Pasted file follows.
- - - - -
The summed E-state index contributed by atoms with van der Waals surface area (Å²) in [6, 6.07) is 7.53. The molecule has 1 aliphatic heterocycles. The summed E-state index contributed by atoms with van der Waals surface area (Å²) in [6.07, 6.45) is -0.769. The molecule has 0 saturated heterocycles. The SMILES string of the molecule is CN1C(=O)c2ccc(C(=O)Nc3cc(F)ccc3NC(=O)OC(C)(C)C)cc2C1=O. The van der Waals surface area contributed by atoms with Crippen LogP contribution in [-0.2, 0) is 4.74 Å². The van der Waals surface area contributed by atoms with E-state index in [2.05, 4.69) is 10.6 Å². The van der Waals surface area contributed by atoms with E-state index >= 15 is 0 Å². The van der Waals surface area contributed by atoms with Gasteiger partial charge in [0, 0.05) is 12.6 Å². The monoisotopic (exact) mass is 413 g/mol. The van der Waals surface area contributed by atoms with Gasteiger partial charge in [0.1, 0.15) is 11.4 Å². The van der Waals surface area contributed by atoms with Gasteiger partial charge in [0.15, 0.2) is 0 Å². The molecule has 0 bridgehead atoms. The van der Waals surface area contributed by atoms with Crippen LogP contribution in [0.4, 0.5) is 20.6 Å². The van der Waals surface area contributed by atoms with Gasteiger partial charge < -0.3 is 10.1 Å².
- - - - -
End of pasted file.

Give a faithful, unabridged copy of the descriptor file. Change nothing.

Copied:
The summed E-state index contributed by atoms with van der Waals surface area (Å²) in [6, 6.07) is 7.53. The molecule has 1 aliphatic heterocycles. The summed E-state index contributed by atoms with van der Waals surface area (Å²) in [6.07, 6.45) is -0.769. The molecule has 0 saturated heterocycles. The SMILES string of the molecule is CN1C(=O)c2ccc(C(=O)Nc3cc(F)ccc3NC(=O)OC(C)(C)C)cc2C1=O. The van der Waals surface area contributed by atoms with Crippen LogP contribution in [-0.2, 0) is 4.74 Å². The van der Waals surface area contributed by atoms with E-state index in [2.05, 4.69) is 10.6 Å². The van der Waals surface area contributed by atoms with E-state index >= 15 is 0 Å². The van der Waals surface area contributed by atoms with Gasteiger partial charge in [0, 0.05) is 12.6 Å². The monoisotopic (exact) mass is 413 g/mol. The van der Waals surface area contributed by atoms with Gasteiger partial charge in [0.1, 0.15) is 11.4 Å². The van der Waals surface area contributed by atoms with Gasteiger partial charge in [0.15, 0.2) is 0 Å². The molecule has 0 bridgehead atoms. The van der Waals surface area contributed by atoms with Crippen LogP contribution in [0.4, 0.5) is 20.6 Å². The van der Waals surface area contributed by atoms with Gasteiger partial charge < -0.3 is 10.1 Å².